Edinburgh Speech Tools  2.4-release
EST_sigpr_frame.h
1 /*************************************************************************/
2 /* */
3 /* Centre for Speech Technology Research */
4 /* University of Edinburgh, UK */
5 /* Copyright (c) 1995,1996 */
7 /* */
8 /* Permission is hereby granted, free of charge, to use and distribute */
9 /* this software and its documentation without restriction, including */
10 /* without limitation the rights to use, copy, modify, merge, publish, */
11 /* distribute, sublicense, and/or sell copies of this work, and to */
12 /* permit persons to whom this work is furnished to do so, subject to */
13 /* the following conditions: */
14 /* 1. The code must retain the above copyright notice, this list of */
15 /* conditions and the following disclaimer. */
16 /* 2. Any modifications must be clearly marked as such. */
17 /* 3. Original authors' names are not deleted. */
18 /* 4. The authors' names are not used to endorse or promote products */
19 /* derived from this software without specific prior written */
20 /* permission. */
21 /* */
22 /* THE UNIVERSITY OF EDINBURGH AND THE CONTRIBUTORS TO THIS WORK */
23 /* DISCLAIM ALL WARRANTIES WITH REGARD TO THIS SOFTWARE, INCLUDING */
24 /* ALL IMPLIED WARRANTIES OF MERCHANTABILITY AND FITNESS, IN NO EVENT */
25 /* SHALL THE UNIVERSITY OF EDINBURGH NOR THE CONTRIBUTORS BE LIABLE */
26 /* FOR ANY SPECIAL, INDIRECT OR CONSEQUENTIAL DAMAGES OR ANY DAMAGES */
27 /* WHATSOEVER RESULTING FROM LOSS OF USE, DATA OR PROFITS, WHETHER IN */
28 /* AN ACTION OF CONTRACT, NEGLIGENCE OR OTHER TORTIOUS ACTION, */
29 /* ARISING OUT OF OR IN CONNECTION WITH THE USE OR PERFORMANCE OF */
30 /* THIS SOFTWARE. */
31 /* */
32 /*************************************************************************/
33
34 #ifndef __EST_SIGPR_FRAME_H__
35 #define __EST_SIGPR_FRAME_H__
36
37 #include "EST_FMatrix.h"
38
39
40
41 /**@name Linear Prediction functions
42 Including, generation of coefficients from the signal, reflection
43 coefficients, line spectral frequencies, areas.
44 */
45 //@{
46
47 /** Produce the full set of linear prediction coefficients from a
48  frame of speech waveform.
49
50 @param sig: the frame of input waveform
51 @param acf: the autocorrelation coefficients
52 @param ref: the reflection coefficients
53 @param lpc: the LPC coefficients
54
55 The order of the lpc analysis is given as the size of the <parameter>
56 lpc <parameter> vector - 1. The coefficients are placed in the
57 locations 1 - size, and the energy is placed in location 0.
58 */
59
60 void sig2lpc(const EST_FVector &sig, EST_FVector &acf,
61  EST_FVector &ref, EST_FVector &lpc);
62
63
64 /** Calculate cepstral coefficients from lpc coefficients.
65
66 It is possible to calculate a set of cepstral coefficients from
67 lpc coefficients using the relationship:
68
69 $c_{k}= a_{k} + \frac{1}{k}\sum_{i=1}^{k-1} i c_{i} a_{k-1}$
70
71 The order of the cepstral analysis can be different from the lpc
72 order. If the cepstral order is greater, interpolation is used (FINISH
73 add equation). Both orders are taken from the lengths of the
74 respective vectors. Note that these cepstral coefficients take on the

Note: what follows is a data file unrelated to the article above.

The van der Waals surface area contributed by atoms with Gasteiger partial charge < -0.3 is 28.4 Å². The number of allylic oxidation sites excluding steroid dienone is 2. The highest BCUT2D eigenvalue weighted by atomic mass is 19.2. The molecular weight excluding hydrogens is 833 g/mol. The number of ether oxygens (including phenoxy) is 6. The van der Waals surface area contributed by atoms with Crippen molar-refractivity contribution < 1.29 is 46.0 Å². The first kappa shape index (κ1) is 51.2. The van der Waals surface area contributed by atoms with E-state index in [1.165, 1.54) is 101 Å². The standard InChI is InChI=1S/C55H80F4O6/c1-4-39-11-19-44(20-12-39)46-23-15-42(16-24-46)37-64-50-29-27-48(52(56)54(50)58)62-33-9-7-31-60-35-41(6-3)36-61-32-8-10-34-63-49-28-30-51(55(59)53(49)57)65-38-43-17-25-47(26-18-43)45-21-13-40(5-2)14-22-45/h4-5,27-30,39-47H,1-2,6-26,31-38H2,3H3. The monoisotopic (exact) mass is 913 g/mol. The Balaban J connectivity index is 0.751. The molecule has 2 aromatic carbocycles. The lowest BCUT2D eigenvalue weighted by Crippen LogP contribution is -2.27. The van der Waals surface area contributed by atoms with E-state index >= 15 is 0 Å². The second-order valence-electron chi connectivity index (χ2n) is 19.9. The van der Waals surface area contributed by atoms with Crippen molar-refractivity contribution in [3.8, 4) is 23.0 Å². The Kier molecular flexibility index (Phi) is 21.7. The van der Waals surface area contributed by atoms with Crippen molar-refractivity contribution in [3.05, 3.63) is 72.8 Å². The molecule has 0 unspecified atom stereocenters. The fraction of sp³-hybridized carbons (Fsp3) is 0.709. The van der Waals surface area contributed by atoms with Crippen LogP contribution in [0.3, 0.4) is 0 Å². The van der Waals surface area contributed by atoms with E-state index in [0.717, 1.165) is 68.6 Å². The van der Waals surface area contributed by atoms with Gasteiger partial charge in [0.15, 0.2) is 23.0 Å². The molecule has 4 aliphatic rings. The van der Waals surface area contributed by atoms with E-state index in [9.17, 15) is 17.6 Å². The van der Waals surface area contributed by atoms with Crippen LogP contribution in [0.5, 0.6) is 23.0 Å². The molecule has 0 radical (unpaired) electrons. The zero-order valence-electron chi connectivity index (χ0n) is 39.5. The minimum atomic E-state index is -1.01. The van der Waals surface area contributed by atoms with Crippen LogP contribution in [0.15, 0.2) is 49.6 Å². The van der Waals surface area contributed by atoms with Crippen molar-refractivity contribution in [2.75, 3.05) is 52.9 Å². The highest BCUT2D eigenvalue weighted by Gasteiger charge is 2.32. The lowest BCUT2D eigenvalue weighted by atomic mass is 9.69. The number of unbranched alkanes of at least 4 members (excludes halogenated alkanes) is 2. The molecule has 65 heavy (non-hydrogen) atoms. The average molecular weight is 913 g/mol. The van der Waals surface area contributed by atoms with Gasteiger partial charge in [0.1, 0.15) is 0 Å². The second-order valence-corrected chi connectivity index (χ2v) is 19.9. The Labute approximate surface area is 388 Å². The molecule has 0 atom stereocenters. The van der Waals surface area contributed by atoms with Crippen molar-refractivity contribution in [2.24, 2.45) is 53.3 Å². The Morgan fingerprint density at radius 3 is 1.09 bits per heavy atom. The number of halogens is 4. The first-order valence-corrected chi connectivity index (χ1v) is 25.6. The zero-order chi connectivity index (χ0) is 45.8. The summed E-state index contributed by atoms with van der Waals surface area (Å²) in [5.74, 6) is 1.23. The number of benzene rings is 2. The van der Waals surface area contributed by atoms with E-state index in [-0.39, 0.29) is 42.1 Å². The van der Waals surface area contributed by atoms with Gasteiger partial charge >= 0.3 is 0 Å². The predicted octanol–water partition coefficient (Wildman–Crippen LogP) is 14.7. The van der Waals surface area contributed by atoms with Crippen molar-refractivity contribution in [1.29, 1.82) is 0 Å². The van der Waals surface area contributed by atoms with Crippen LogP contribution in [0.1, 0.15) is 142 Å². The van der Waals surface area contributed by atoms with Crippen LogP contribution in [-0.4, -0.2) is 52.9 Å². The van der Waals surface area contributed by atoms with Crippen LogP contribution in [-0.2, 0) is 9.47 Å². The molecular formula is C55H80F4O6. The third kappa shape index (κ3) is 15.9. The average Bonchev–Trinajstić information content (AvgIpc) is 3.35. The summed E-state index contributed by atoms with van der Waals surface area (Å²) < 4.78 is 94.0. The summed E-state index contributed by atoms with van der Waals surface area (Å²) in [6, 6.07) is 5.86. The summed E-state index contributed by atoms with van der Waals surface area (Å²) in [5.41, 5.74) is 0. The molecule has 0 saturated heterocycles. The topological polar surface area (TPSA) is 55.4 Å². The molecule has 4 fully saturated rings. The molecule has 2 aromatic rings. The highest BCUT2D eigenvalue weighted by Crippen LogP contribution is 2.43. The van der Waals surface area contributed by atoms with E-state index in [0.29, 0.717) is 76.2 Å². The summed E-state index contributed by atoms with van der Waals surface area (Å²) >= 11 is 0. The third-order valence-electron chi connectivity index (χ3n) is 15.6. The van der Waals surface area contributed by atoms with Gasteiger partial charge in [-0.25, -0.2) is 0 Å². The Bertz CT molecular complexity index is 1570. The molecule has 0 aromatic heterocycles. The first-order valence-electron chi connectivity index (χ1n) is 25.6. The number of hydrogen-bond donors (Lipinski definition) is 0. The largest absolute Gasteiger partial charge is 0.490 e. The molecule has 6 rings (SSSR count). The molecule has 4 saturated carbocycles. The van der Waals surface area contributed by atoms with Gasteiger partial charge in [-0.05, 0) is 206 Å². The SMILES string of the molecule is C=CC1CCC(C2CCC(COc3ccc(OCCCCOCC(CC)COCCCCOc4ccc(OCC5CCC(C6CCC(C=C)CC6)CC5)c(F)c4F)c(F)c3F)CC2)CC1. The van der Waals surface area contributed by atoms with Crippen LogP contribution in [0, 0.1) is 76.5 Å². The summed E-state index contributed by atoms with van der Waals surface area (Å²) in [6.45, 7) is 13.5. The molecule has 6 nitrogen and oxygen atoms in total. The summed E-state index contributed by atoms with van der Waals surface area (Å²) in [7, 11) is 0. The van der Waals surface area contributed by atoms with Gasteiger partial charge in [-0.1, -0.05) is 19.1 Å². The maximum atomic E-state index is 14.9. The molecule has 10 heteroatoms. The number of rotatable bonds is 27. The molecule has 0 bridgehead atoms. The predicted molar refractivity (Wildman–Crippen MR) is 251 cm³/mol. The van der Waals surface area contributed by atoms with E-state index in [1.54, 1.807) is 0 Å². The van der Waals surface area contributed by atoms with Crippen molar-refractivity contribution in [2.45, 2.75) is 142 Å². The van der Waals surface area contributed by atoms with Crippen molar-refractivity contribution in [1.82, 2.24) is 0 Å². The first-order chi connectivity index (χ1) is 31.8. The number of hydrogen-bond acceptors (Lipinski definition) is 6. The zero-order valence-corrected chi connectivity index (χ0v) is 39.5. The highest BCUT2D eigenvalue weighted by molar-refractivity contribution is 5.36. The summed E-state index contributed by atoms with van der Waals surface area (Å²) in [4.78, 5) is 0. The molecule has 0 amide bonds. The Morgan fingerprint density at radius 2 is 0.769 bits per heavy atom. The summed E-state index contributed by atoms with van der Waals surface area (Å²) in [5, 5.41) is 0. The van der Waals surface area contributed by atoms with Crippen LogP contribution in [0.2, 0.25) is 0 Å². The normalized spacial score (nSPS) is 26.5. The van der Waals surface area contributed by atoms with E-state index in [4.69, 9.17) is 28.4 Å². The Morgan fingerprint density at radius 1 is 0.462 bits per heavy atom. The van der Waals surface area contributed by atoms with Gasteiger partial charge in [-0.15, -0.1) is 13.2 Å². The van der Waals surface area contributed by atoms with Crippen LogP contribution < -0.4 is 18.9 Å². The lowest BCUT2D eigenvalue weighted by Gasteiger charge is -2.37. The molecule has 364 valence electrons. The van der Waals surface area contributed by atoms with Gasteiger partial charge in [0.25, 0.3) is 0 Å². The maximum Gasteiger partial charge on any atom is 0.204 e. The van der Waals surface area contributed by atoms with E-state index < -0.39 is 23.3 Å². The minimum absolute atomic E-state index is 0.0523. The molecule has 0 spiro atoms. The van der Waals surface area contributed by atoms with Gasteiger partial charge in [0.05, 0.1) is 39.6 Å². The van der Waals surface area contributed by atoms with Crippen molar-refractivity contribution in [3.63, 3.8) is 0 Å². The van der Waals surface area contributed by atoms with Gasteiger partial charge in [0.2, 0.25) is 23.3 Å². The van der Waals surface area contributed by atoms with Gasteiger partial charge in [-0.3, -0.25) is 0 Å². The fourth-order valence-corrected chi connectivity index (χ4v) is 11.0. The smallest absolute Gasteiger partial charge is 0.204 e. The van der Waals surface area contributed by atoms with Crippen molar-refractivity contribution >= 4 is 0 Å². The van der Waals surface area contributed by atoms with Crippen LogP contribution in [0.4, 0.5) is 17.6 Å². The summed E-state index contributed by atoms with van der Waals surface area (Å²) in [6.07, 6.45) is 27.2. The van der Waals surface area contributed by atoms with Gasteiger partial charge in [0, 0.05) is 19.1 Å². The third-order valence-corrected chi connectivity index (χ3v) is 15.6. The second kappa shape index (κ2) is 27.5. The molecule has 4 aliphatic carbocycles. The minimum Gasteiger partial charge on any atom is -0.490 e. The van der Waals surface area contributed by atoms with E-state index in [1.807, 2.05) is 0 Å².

75 assumptions (and errors) of the lpc model and hence will not be the
76 same as cepstral coefficients calculated using DFT functions.
77
78 @param lpc: the LPC coefficients (input)
79 @param lpc: the cepstral coefficients (output)
80 */
81
82 void lpc2cep(const EST_FVector &lpc, EST_FVector &cep);
83
84
85
86 /** Produce a set linear prediction coefficients from a
87  frame of speech waveform. {\tt sig} is the frame of input waveform,
88  and {\tt lpc} are the LPC coefficients. The
89  {\bf order} of the lpc analysis is given as the size of the {\tt lpc}
90  vector -1. The coefficients are placed in the locations 1 - size, and
91  the energy is placed in location 0.
92 */
93 void sig2lpc(const EST_FVector &sig, EST_FVector &lpc);
94
95 /** Produce a set of reflection coefficients from a
96  frame of speech waveform. {\tt sig} is the frame of input waveform,
97  and {\tt ref} are the LPC coefficients. The
98  {\bf order} of the lpc analysis is given as the size of the {\tt lpc}
99  vector -1. The coefficients are placed in the locations 1 - size, and
100  the energy is placed in location 0.
101 */
102 void sig2ref(const EST_FVector &sig, EST_FVector &ref);
103
104
105 /**@name Area Functions
106 Using the analogy of the lossless tube, the
107 cross-sectional areas of the sections of this tube are related to the reflection coefficients and can be calculated from the following relationship:
108
109 $\frac{A_{i+1}}{A_{i}} = \frac{i - k_{i}}{1 + k_{i}}$
110
111 */
112 //@{
113 /** The area according to the formula. */
114 void ref2truearea(const EST_FVector &ref, EST_FVector &area);
115
116 /** An approximation of the area is calculate by skipping the denominator
117 in the formula. */
118 void ref2area(const EST_FVector &ref, EST_FVector &area);
119
120 /** The logs of the areas. */
121 void ref2logarea(const EST_FVector &ref, EST_FVector &logarea);
122 //@}
123
124 /** Calculate the reflection coefficients from the lpc
125 coefficients. Note that in the standard linear prediction analysis,
126 the reflection coefficients are generated as a by-product. @see
127 sig2lpc */
128
129 void lpc2ref(const EST_FVector &lpc, EST_FVector &ref);
130
131 /** Calculate the linear prediction coefficients from the reflection
132 coefficients.
133 Use the equation:
134 $power=\frac{1}{n}\sum_{i=1}^{n}a_{i}^2$
135
136 @see lpc2ref*/
137
138 void ref2lpc(const EST_FVector &ref, EST_FVector &lpc);
139